An exercise you might try this week:

Ask yourself which of these 10 practices do you consistently deliver to your team? Determine HOW you deliver on those. What methods do you use? What is your thought process behind them? Why are those important to you?

After you make those notes, go over them with the people you serve that supervise others and help coach them to execute those practices with their teams.


Which one might you be missing the mark on? Do you have a belief that is holding you back from fully embracing that one on the list? Do you need to develop skills in order to execute it? Maybe you are struggling with designing the culture you want or executing its principles. It’s possible you’ve never thought about how to integrate creativity into every conversations or how to promote consistent interaction and higher level thinking on your team. No problem. There are all types of resources out there for these things. If you’ve been to Cortex classes, look back through the practices and modules you’ve learned. Create a thinking pair with another leader that is more advanced than you at that item. Ask questions. Become curious. Ask your team for ideas on how you can improve in that area. Ask you coach…me, when we have our next coaching session or training class.

If you didn’t want to be amazing and have a high performing, deeply satisfied team, you wouldn’t even have read this far. You rock! You are exactly what is needed and have what it takes to lead your team through the most difficult of challenges.

How will you manage your energy this week?


Allen and I hiked Mount Rogers for Mother’s Day. What a gorgeous day! I hope all of you gorgeous mothers were honored today and that you took a moment to celebrate your awesomeness whether you have children that walk on 2 legs or 4!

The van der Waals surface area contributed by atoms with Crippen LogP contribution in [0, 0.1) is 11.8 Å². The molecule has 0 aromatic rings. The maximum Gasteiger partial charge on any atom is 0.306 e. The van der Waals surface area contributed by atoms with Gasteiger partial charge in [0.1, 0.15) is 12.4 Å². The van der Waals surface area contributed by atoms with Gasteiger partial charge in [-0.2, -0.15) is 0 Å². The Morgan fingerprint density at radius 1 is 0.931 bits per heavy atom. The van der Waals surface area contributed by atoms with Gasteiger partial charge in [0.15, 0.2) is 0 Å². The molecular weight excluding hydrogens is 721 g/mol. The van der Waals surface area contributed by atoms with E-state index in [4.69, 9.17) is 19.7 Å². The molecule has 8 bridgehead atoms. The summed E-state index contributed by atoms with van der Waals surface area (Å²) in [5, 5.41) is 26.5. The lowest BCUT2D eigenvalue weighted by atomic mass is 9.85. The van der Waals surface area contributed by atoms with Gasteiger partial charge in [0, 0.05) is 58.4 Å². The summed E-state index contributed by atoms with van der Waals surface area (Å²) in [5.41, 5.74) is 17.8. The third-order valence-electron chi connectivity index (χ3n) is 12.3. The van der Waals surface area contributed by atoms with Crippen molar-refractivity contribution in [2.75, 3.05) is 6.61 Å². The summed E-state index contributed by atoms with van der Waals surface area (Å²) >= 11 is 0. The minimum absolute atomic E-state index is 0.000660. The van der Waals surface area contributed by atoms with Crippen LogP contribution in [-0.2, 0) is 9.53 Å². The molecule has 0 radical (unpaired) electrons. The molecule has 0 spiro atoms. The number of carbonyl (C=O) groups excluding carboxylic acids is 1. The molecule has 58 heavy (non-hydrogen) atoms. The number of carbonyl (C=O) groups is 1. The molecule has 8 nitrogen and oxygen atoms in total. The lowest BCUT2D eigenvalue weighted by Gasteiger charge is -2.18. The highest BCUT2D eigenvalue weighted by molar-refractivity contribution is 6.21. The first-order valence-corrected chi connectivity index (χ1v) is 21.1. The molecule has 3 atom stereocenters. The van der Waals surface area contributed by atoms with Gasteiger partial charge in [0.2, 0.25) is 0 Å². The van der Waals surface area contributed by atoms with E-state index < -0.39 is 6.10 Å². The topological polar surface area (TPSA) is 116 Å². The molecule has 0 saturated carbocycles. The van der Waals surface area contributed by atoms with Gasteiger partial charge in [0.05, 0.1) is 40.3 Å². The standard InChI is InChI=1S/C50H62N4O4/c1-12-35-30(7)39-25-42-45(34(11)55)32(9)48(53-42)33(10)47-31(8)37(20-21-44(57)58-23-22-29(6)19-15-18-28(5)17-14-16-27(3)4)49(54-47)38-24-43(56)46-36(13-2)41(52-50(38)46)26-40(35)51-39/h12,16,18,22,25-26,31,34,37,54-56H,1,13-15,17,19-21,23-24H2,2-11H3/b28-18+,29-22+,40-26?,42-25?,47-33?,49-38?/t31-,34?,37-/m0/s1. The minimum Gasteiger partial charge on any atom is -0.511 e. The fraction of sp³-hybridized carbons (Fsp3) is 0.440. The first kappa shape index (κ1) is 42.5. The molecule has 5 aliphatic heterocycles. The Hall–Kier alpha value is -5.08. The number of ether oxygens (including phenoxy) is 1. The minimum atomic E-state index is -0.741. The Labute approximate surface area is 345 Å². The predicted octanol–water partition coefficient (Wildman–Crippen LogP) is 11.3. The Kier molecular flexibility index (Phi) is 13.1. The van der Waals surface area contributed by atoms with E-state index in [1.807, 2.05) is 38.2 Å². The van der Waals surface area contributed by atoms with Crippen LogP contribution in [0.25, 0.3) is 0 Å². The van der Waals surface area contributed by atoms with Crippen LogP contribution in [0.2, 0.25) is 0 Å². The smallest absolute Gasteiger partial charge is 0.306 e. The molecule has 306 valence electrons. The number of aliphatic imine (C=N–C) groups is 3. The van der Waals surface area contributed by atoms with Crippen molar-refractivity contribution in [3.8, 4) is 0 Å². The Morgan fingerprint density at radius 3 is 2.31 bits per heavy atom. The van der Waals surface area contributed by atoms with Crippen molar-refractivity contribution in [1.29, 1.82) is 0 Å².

Consider this.  Energy, not time, is the fundamental currency of high performance according to the authors of The Power of Full Engagement, written by Jim Loehr and Tony Schwartz. A client of mine in Pittsburgh, Dawn Lewis, whose Chaikhana Chai was recently placed in Whole Foods, pointed me to the book on Friday when I was explaining the new sprint system I was working with clients to start using.   I devoured the additional research!


Power of Full EngagementThe book is great, but if you don’t have the time to read it, check out the article about managing energy in Harvard Business Review that can quickly transform the results you are getting for yourself and your team. The article points out that “To recharge themselves, individuals need to recognize the costs of energy-depleting behaviors and then take responsibility for changing them, regardless of the circumstances they’re facing.” Also to consider was the statement, “Very few people help build and sustain their capacity—their energy—which is typically taken for granted. In fact, greater capacity makes it possible to get more done in less time at a higher level of engagement and with more sustainability. “


What is your current capacity physically, mentally, emotional and spiritually? What do you think is the quality of the energy you have in each of those areas?